[0030] The various modules of the system 100 and the functional blocks in FIG.2 are configured for profiling of metagenome sample are implemented as at least one of a logically self-contained part of a software program, a self-contained hardware component, and/or, a self-contained hardware component with a logically self-contained part of a software program embedded into each of the hardware component that when executed perform the above method described herein.

[0031] Functions of the components of the system 200 are explained in conjunction with functional modules of the system 100 stored in the memory 102 and further explained in conjunction with flow diagram of FIGS.3A-3D. The FIGS.3A-3D with reference to FIG.1, is an exemplary flow diagram illustrating a method 300 for profiling of metagenome sample using the system 100 of FIG.1 according to an embodiment of the present disclosure.

[0032] The steps of the method of the present disclosure will now be explained with reference to the components of the system (100) for profiling of metagenome sample and the modules (202-210) as depicted in FIG.2 and the flow diagrams as depicted in FIGS.3A-3D. Although process steps, method steps, techniques or the like may be described in a sequential order, such processes, methods and techniques may be configured to work in alternate orders. In other words, any sequence or order of steps that may be described does not necessarily indicate a requirement that the steps to be performed in that order. The steps of processes described herein may be performed in any order practical. Further, some steps may be performed simultaneously.

[0033] At step 302 of the method (300) a plurality of reference microbial sequences is received, via one or more hardware processors 104.

[0034] The plurality of reference microbial sequences is a collection of a plurality of strain level sequences from across a set of species belonging to a plurality of genus according to a taxonomic hierarchy. The taxonomic hierarchy comprises one or more of a plurality of phyla, a plurality of classes, a plurality of orders, a plurality of families, a plurality of genera, a plurality of species, a plurality of subspecies and a plurality of strains.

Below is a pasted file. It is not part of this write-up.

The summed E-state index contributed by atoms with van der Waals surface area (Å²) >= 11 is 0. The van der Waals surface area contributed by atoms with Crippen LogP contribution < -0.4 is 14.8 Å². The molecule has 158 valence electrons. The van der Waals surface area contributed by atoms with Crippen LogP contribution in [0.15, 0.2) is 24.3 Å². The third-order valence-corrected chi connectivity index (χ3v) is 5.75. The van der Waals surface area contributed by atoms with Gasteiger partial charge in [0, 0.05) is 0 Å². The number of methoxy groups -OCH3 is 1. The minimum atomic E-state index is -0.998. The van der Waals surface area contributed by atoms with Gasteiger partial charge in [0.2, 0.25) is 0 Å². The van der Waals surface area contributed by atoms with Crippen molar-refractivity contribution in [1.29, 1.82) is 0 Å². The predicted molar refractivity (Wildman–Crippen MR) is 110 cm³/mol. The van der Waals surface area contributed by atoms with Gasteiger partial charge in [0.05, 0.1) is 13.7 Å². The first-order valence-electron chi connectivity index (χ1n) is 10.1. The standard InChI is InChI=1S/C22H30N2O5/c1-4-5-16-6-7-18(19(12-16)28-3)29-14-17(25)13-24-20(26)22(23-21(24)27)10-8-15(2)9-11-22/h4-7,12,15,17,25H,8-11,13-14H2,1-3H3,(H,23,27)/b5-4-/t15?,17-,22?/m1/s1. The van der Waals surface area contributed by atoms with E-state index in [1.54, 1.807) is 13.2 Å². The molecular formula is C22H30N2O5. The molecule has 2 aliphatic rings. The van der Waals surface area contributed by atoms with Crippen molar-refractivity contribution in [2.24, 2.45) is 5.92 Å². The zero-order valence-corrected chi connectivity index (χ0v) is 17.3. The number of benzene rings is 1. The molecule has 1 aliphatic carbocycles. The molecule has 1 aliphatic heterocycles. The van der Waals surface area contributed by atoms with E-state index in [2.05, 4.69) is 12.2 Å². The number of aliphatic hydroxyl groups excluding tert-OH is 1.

[0035] Each reference microbial sequence from the plurality of reference microbial sequences is associated with:
  1. (a) a sequence length,
  2. (b) an internal unique reference identifier, and;
  3. (c) a corresponding external taxonomic identifier for the internal unique reference identifier,


[0036] The external taxonomic identifier comprises a strain identifier and a species identifier, wherein the entire microbial hierarchy or the taxonomic hierarchy can be retrieved using the external taxonomic identifier.

[0037] In an example scenario, the plurality of reference microbial sequences is represented as S;

Where N: is the collection of N input sequences.

[0038] For each reference microbial sequence (S), there is an associated internal unique reference identifier and S is sequences are a string of characters. The mapping between the internal identifiers and their corresponding external taxonomic identifier (strain identifier and species identifier) is maintained separately.

[0039] The plurality of reference microbial sequences is obtained from plurality of publicly available sources for biomedical data, which include National Center for Biotechnology Information (NCBI), Ensemble, UCSC Genome browser etc., In an example scenario, the plurality of reference microbial sequences is collected from Refseq, Mosaic Challenge and consisted of 24,146 strains from 13,168 species, wherein the species were from 3,559 genus belonging to Virus, Bacteria, Archae, Fungi and Protozoa with an index size of â

¼38 GB. In an example scenario - The plurality of reference microbial sequences is string of characters comprising of a string of characters including "ATGCN".